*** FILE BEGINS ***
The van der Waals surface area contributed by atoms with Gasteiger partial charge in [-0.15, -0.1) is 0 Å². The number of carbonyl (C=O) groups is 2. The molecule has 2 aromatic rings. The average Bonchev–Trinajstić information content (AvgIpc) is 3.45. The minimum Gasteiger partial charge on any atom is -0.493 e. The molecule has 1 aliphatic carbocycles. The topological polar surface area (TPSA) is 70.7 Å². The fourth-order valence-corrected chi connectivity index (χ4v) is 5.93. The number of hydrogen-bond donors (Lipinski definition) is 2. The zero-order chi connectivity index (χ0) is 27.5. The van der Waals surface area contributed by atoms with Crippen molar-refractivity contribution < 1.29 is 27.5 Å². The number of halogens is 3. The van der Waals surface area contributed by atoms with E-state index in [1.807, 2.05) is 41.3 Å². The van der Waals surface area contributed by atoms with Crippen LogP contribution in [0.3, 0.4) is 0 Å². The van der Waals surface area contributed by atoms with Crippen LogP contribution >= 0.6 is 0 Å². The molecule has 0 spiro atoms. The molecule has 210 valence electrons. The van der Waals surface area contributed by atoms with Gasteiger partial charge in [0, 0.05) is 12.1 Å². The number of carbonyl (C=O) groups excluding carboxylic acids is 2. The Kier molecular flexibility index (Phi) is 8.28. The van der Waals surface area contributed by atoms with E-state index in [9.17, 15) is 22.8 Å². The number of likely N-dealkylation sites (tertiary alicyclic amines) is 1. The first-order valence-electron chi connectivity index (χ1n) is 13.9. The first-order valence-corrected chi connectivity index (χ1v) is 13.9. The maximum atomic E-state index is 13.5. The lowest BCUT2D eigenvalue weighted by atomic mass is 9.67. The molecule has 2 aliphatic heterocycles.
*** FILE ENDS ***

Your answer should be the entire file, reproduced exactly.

The van der Waals surface area contributed by atoms with Gasteiger partial charge in [-0.15, -0.1) is 0 Å². The number of carbonyl (C=O) groups is 2. The molecule has 2 aromatic rings. The average Bonchev–Trinajstić information content (AvgIpc) is 3.45. The minimum Gasteiger partial charge on any atom is -0.493 e. The molecule has 1 aliphatic carbocycles. The topological polar surface area (TPSA) is 70.7 Å². The fourth-order valence-corrected chi connectivity index (χ4v) is 5.93. The number of hydrogen-bond donors (Lipinski definition) is 2. The zero-order chi connectivity index (χ0) is 27.5. The van der Waals surface area contributed by atoms with Crippen molar-refractivity contribution < 1.29 is 27.5 Å². The number of halogens is 3. The van der Waals surface area contributed by atoms with E-state index in [1.807, 2.05) is 41.3 Å². The van der Waals surface area contributed by atoms with Crippen LogP contribution in [0.3, 0.4) is 0 Å². The van der Waals surface area contributed by atoms with Crippen LogP contribution >= 0.6 is 0 Å². The molecule has 0 spiro atoms. The molecule has 210 valence electrons. The van der Waals surface area contributed by atoms with Gasteiger partial charge in [0, 0.05) is 12.1 Å². The number of carbonyl (C=O) groups excluding carboxylic acids is 2. The Kier molecular flexibility index (Phi) is 8.28. The van der Waals surface area contributed by atoms with E-state index in [9.17, 15) is 22.8 Å². The number of likely N-dealkylation sites (tertiary alicyclic amines) is 1. The first-order valence-electron chi connectivity index (χ1n) is 13.9. The first-order valence-corrected chi connectivity index (χ1v) is 13.9. The maximum atomic E-state index is 13.5. The lowest BCUT2D eigenvalue weighted by atomic mass is 9.67. The molecule has 2 aliphatic heterocycles.